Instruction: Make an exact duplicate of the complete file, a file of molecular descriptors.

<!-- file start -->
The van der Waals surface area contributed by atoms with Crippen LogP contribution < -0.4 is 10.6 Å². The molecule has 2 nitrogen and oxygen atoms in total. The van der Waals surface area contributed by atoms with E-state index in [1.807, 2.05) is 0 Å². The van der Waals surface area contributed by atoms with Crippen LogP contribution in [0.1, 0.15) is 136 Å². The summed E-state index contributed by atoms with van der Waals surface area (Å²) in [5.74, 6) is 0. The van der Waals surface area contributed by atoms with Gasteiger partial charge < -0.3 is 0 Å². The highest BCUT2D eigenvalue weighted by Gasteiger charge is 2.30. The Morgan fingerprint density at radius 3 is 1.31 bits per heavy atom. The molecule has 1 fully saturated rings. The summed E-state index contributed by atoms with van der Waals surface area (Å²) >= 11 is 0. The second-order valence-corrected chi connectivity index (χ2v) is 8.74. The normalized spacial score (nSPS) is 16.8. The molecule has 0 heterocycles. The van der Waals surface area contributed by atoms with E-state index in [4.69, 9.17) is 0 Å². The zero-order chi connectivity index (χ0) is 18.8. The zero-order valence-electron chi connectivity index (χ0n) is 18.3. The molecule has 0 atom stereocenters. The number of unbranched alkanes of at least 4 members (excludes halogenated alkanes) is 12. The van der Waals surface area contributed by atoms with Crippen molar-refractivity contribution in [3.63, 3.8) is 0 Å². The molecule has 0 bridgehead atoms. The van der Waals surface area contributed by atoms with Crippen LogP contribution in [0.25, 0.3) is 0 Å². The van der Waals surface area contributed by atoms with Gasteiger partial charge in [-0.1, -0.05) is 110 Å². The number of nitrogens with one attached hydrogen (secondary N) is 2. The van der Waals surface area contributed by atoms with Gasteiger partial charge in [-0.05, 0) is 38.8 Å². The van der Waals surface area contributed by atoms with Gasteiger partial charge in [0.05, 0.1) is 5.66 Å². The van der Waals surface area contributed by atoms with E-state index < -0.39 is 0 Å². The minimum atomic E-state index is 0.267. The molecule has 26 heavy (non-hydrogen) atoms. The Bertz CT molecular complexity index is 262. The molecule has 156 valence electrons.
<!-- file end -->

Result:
The van der Waals surface area contributed by atoms with Crippen LogP contribution < -0.4 is 10.6 Å². The molecule has 2 nitrogen and oxygen atoms in total. The van der Waals surface area contributed by atoms with E-state index in [1.807, 2.05) is 0 Å². The van der Waals surface area contributed by atoms with Crippen LogP contribution in [0.1, 0.15) is 136 Å². The summed E-state index contributed by atoms with van der Waals surface area (Å²) in [5.74, 6) is 0. The van der Waals surface area contributed by atoms with Gasteiger partial charge < -0.3 is 0 Å². The highest BCUT2D eigenvalue weighted by Gasteiger charge is 2.30. The Morgan fingerprint density at radius 3 is 1.31 bits per heavy atom. The molecule has 1 fully saturated rings. The summed E-state index contributed by atoms with van der Waals surface area (Å²) >= 11 is 0. The second-order valence-corrected chi connectivity index (χ2v) is 8.74. The normalized spacial score (nSPS) is 16.8. The molecule has 0 heterocycles. The van der Waals surface area contributed by atoms with E-state index in [4.69, 9.17) is 0 Å². The zero-order chi connectivity index (χ0) is 18.8. The zero-order valence-electron chi connectivity index (χ0n) is 18.3. The molecule has 0 atom stereocenters. The number of unbranched alkanes of at least 4 members (excludes halogenated alkanes) is 12. The van der Waals surface area contributed by atoms with Crippen molar-refractivity contribution in [3.63, 3.8) is 0 Å². The molecule has 0 bridgehead atoms. The van der Waals surface area contributed by atoms with Crippen LogP contribution in [0.25, 0.3) is 0 Å². The van der Waals surface area contributed by atoms with Gasteiger partial charge in [-0.1, -0.05) is 110 Å². The number of nitrogens with one attached hydrogen (secondary N) is 2. The van der Waals surface area contributed by atoms with Gasteiger partial charge in [-0.05, 0) is 38.8 Å². The van der Waals surface area contributed by atoms with Gasteiger partial charge in [0.05, 0.1) is 5.66 Å². The van der Waals surface area contributed by atoms with E-state index < -0.39 is 0 Å². The minimum atomic E-state index is 0.267. The molecule has 26 heavy (non-hydrogen) atoms. The Bertz CT molecular complexity index is 262. The molecule has 156 valence electrons.